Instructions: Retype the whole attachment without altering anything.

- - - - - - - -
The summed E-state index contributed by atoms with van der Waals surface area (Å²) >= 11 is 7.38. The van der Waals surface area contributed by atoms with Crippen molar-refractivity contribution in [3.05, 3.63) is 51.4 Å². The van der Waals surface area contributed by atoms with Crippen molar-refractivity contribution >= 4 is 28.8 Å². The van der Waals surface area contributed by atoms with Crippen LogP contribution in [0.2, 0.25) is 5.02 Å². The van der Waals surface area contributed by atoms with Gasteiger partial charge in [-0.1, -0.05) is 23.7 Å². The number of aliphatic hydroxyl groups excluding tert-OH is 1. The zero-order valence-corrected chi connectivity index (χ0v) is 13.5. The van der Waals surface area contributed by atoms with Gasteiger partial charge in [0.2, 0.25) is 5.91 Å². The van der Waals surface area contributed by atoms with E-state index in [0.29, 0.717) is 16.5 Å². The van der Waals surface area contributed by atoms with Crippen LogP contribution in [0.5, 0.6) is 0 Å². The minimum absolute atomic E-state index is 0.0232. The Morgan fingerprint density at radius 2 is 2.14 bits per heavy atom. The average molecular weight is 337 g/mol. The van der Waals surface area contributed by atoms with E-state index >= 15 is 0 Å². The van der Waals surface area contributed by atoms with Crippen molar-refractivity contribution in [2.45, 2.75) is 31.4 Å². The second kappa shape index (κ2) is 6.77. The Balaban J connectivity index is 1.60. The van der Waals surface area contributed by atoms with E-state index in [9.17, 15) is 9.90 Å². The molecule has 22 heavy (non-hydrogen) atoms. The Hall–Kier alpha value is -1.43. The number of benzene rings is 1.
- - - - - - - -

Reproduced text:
The summed E-state index contributed by atoms with van der Waals surface area (Å²) >= 11 is 7.38. The van der Waals surface area contributed by atoms with Crippen molar-refractivity contribution in [3.05, 3.63) is 51.4 Å². The van der Waals surface area contributed by atoms with Crippen molar-refractivity contribution >= 4 is 28.8 Å². The van der Waals surface area contributed by atoms with Crippen LogP contribution in [0.2, 0.25) is 5.02 Å². The van der Waals surface area contributed by atoms with Gasteiger partial charge in [-0.1, -0.05) is 23.7 Å². The number of aliphatic hydroxyl groups excluding tert-OH is 1. The zero-order valence-corrected chi connectivity index (χ0v) is 13.5. The van der Waals surface area contributed by atoms with Gasteiger partial charge in [0.2, 0.25) is 5.91 Å². The van der Waals surface area contributed by atoms with E-state index in [0.29, 0.717) is 16.5 Å². The van der Waals surface area contributed by atoms with Crippen LogP contribution in [0.5, 0.6) is 0 Å². The minimum absolute atomic E-state index is 0.0232. The Morgan fingerprint density at radius 2 is 2.14 bits per heavy atom. The average molecular weight is 337 g/mol. The van der Waals surface area contributed by atoms with E-state index >= 15 is 0 Å². The van der Waals surface area contributed by atoms with Crippen molar-refractivity contribution in [2.45, 2.75) is 31.4 Å². The second kappa shape index (κ2) is 6.77. The Balaban J connectivity index is 1.60. The van der Waals surface area contributed by atoms with E-state index in [9.17, 15) is 9.90 Å². The molecule has 22 heavy (non-hydrogen) atoms. The Hall–Kier alpha value is -1.43. The number of benzene rings is 1.